BP:I had retired from Salisbury School and my last connection there was in June. In September I thought, “Oh I am not going back to school!” I got a call from Art Charles who had been the Dean of Students or Dean of Faculty at Salisbury School. He had transferred to Berkshire School. He said, “I just got a call from my French teacher who told me he is not coming back.” This was the day after Labor Day. He said, “Would you please …” I said, “NO, Art I have retired. How many classes are there?” He said, 4 No Art, 3? I have retired! How about 2 OK I shall do 2 and no Saturdays. He said, “OK”

JM:He was desperate.

BP:I know. I should have asked for limousine service.

JM:That would have been an excellent idea.

BP:One thinks of these things too late.

JM:Did you teach there the full year?

BP:Yes, I was there for that year and he had promised me that it would only be for one year. At the end of the year he said, “Could you please stay for another year?” So I did. I stayed for the second year making sure that they were hiring somebody. It was enjoyable.



JM:When you taught French did you teach conversation, grammar, literature? Basically how did you teach?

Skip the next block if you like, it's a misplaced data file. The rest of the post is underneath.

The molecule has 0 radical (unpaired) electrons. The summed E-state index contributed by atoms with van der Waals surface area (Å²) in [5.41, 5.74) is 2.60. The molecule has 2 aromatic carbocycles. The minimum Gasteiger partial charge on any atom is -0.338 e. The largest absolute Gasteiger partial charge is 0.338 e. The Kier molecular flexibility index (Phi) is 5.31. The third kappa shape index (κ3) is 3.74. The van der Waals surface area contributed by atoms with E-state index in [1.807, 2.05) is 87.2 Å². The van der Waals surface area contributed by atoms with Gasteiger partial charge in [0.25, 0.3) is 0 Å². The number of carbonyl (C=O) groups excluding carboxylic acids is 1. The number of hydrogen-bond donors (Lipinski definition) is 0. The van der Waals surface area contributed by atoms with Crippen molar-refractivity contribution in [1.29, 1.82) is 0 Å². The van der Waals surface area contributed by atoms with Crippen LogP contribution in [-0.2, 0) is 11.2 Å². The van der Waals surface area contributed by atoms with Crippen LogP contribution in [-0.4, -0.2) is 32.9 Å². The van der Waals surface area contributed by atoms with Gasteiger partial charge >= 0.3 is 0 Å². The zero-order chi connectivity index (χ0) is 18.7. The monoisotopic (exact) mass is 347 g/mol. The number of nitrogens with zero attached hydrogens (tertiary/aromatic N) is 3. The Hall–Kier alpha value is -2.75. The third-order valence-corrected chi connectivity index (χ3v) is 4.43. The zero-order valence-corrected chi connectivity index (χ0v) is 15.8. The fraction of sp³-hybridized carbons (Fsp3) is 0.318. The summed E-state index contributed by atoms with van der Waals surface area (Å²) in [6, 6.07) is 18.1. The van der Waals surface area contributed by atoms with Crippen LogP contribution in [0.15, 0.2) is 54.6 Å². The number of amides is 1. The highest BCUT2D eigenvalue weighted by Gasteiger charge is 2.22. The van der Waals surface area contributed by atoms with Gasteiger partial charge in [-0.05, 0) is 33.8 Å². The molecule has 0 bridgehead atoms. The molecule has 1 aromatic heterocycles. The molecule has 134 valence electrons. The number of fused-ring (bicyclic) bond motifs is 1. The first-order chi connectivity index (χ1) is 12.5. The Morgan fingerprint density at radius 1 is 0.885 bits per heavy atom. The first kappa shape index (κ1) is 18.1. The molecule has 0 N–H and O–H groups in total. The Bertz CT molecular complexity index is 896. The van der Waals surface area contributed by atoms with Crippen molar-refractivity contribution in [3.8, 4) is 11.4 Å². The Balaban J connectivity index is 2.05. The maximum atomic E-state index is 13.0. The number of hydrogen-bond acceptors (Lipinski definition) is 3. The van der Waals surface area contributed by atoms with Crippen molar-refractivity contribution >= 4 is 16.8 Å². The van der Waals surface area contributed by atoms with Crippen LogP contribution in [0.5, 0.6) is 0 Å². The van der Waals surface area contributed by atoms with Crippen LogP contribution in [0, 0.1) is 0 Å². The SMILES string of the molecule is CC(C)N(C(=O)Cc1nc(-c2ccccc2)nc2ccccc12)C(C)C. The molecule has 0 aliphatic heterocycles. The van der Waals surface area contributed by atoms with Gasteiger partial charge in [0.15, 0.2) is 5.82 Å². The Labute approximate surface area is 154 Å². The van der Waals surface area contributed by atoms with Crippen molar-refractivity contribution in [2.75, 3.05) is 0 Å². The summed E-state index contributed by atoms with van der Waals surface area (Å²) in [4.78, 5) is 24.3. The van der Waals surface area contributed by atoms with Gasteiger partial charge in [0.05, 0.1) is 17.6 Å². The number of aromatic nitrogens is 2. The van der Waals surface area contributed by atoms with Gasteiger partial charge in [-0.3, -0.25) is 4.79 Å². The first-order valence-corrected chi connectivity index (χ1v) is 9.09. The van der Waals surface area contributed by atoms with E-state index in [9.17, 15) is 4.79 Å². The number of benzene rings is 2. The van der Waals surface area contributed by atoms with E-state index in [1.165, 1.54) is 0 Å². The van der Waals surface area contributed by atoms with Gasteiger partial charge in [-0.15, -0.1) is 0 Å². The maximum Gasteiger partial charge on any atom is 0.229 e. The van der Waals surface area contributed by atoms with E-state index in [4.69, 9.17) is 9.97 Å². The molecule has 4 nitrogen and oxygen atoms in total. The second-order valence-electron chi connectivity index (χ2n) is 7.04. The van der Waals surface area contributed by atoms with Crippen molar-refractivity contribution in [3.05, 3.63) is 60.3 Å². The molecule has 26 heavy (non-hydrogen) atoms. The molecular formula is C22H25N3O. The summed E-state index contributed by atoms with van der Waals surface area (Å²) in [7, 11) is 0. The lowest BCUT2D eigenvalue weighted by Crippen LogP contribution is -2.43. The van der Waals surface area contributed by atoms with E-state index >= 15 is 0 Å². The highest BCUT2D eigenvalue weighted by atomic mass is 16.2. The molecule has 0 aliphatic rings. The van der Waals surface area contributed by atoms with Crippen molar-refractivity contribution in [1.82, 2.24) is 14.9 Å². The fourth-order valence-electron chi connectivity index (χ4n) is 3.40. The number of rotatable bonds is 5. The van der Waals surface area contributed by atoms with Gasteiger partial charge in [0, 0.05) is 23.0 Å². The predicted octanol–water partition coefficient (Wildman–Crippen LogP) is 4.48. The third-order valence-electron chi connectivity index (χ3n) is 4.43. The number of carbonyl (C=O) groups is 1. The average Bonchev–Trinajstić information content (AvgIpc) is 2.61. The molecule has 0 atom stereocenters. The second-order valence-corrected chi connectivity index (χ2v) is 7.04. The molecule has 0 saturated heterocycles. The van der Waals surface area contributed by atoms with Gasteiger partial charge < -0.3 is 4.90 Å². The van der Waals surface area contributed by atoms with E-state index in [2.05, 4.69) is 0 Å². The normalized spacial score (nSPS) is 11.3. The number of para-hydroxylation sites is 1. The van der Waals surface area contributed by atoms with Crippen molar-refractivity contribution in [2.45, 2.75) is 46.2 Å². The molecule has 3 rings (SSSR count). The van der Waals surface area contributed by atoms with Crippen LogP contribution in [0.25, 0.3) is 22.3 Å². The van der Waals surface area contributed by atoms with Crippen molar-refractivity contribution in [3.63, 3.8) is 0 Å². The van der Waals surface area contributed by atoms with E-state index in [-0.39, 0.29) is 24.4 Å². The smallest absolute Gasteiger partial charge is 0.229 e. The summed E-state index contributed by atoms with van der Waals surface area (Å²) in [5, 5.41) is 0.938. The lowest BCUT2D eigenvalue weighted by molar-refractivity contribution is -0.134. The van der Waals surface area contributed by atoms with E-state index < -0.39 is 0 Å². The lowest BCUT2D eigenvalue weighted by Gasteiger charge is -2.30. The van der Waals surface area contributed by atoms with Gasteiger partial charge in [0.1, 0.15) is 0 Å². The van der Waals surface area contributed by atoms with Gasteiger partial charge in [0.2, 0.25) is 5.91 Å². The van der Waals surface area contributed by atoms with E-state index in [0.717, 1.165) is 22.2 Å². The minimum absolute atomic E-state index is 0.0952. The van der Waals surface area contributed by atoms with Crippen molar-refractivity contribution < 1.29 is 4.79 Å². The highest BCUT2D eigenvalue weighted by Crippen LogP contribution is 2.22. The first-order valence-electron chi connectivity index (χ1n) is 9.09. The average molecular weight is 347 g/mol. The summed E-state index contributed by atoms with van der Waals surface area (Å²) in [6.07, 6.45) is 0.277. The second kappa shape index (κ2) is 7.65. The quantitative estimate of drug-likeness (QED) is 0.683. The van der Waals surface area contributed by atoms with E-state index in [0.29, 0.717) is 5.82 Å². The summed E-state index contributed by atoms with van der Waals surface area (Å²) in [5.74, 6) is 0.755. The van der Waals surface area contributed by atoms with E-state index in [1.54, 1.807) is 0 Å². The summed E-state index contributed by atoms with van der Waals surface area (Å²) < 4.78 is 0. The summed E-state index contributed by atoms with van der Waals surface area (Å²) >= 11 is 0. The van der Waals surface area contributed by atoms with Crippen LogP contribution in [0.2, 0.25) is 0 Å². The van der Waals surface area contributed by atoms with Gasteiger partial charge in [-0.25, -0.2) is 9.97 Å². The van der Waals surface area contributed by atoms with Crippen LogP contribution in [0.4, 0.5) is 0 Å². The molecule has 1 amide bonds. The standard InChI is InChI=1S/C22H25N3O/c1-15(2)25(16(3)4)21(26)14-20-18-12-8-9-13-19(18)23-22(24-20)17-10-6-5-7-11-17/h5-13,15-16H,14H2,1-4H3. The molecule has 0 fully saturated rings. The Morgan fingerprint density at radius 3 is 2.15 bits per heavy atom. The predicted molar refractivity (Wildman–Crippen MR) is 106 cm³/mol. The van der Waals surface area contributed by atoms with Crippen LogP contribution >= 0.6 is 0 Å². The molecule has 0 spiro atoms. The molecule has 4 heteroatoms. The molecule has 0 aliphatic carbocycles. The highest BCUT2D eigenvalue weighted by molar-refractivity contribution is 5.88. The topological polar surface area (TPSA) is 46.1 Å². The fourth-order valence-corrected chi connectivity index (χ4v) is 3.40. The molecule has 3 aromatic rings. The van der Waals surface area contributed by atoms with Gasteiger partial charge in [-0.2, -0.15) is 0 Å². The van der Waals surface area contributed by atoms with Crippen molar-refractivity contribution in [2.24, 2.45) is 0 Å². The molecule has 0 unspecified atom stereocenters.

BP:All of the above.

JM:When I was taking French in high school, it was all language lab; you listened to tapes and you repeated. That is how I learned French.

BP:Really! That is what they are doing now with Rosetta Stone.

JM:After you moved here you got on several different boards. We’ll start with the Zoning Board of Appeals. What do you remember about that?

BP:It was an interesting thing, but I really don’t know how that came about. I think it was through the Salisbury Democratic Town Committee. It was interesting in that we had to make decisions on zoning matters about which I knew nothing when I started. But one learns.

JM:I asked you if you actually did site inspections or whether you dealt with paper work.

BP:No, it was mainly paper work.

JM:I am assuming that the Zoning Board of Appeals means that you have gotten a decision from Planning and Zoning that you don’t like and you are appealing that decision?

BP:Somebody is appealing it whether it is the board or the petitioner.

JM:So it can be either the board or the petitioner.

BP:As I recall.

JM:How long were you on that? Do you remember?

BP:I would say maybe 5 or 6 years.

JM:Did you enjoy the work? Or was it really grunt work?

BP:No it was enjoyable; I think I enjoyed the people I was with. But don’t ask me who they were!